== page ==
The ultimate guide in exploring Ireland’s Wild Atlantic Way

By |Published On: September 28th, 2020|

7 counties, more than 3000 km en 2 weeks time, that’s all I needed to discover all the highlights along the Wild Atlantic Way. It was my own choice to do this early in the year, bearing in mind that this was the best way to avoid the crowds. This was definitely a good choice when we saw how small the Irish roads really were. On most places on the Wild Atlantic Way there was barely room for one car. So make sure you don’t get a car that’s too big. During the entire trip, I was hoping I wouldn’t encounter oncoming cars. If you’re not used to driving on the left side of the road, these narrow roads were quite the challenge at first.

The only downside of traveling in March was that most of the places were still closed and didn’t open until after Easter. Unfortunately I didn’t know that beforehand and it happened quite often that I was left stranded before a closed door.  There was also the bad weather, but of course that’s not bound to March. Because I’m from Belgium, I was already quite used to these dark and wet days. We all know people don’t go to Ireland to enjoy sunny days, but to discover the spectacular views.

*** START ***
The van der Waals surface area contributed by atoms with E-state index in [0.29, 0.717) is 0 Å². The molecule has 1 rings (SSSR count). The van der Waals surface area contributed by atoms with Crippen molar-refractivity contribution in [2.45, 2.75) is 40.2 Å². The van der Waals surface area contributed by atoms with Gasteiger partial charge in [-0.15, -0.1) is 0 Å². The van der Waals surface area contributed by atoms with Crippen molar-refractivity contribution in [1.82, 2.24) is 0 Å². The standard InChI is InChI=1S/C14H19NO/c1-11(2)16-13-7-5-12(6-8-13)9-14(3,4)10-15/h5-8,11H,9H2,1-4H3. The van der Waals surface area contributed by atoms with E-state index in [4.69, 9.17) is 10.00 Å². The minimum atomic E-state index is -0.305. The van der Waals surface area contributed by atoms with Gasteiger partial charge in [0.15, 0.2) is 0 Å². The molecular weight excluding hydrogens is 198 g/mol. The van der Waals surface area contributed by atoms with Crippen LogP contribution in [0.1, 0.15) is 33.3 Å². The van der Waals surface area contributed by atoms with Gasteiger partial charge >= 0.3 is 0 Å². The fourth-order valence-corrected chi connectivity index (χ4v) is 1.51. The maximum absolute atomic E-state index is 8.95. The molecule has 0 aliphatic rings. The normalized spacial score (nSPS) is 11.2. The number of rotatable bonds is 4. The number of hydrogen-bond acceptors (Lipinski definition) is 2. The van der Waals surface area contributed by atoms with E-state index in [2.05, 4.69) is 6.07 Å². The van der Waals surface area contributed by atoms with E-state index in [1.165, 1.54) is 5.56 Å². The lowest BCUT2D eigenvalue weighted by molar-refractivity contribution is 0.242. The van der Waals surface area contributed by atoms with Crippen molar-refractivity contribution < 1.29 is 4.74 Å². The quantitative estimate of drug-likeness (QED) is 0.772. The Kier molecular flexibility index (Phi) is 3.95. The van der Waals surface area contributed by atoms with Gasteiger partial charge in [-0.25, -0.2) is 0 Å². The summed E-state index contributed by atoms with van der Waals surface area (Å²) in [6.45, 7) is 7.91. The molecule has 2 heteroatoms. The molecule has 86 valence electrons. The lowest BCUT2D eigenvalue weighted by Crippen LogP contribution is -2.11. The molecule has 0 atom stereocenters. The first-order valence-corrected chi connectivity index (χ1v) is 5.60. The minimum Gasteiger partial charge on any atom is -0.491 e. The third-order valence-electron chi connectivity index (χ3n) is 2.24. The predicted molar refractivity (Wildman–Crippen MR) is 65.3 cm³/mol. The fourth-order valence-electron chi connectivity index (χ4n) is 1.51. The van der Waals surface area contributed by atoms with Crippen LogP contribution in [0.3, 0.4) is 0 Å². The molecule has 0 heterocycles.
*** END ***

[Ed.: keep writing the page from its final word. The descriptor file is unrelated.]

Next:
Celebrating St. Patrick’s Day in Cork

I was hoping I could start our road trip well rested and that’s where I made my first mistake. Particularly because I forgot we landed on March 17, also known as St. Patrick’s Day, Ireland’s biggest holiday. When we landed, I hadn’t noticed much of it at first. The small airport of Cork was nearly deserted and it seemed that the band that was playing in the arrival hall was just playing for us. This all changed when I arrived in the city and the St. Patrick’s Day Parade was about to start. Even though I wasn’t prepared for this, we decided to join the Irish in celebrating their biggest event. Everybody knows the typical green colours that decorate the streets, and if you have the opportunity to witness this in Ireland, why not? From my own experience I know this is on a lot of people’s bucket lists, just like Oktoberfest in Germany and Cinco de Mayo in Mexico.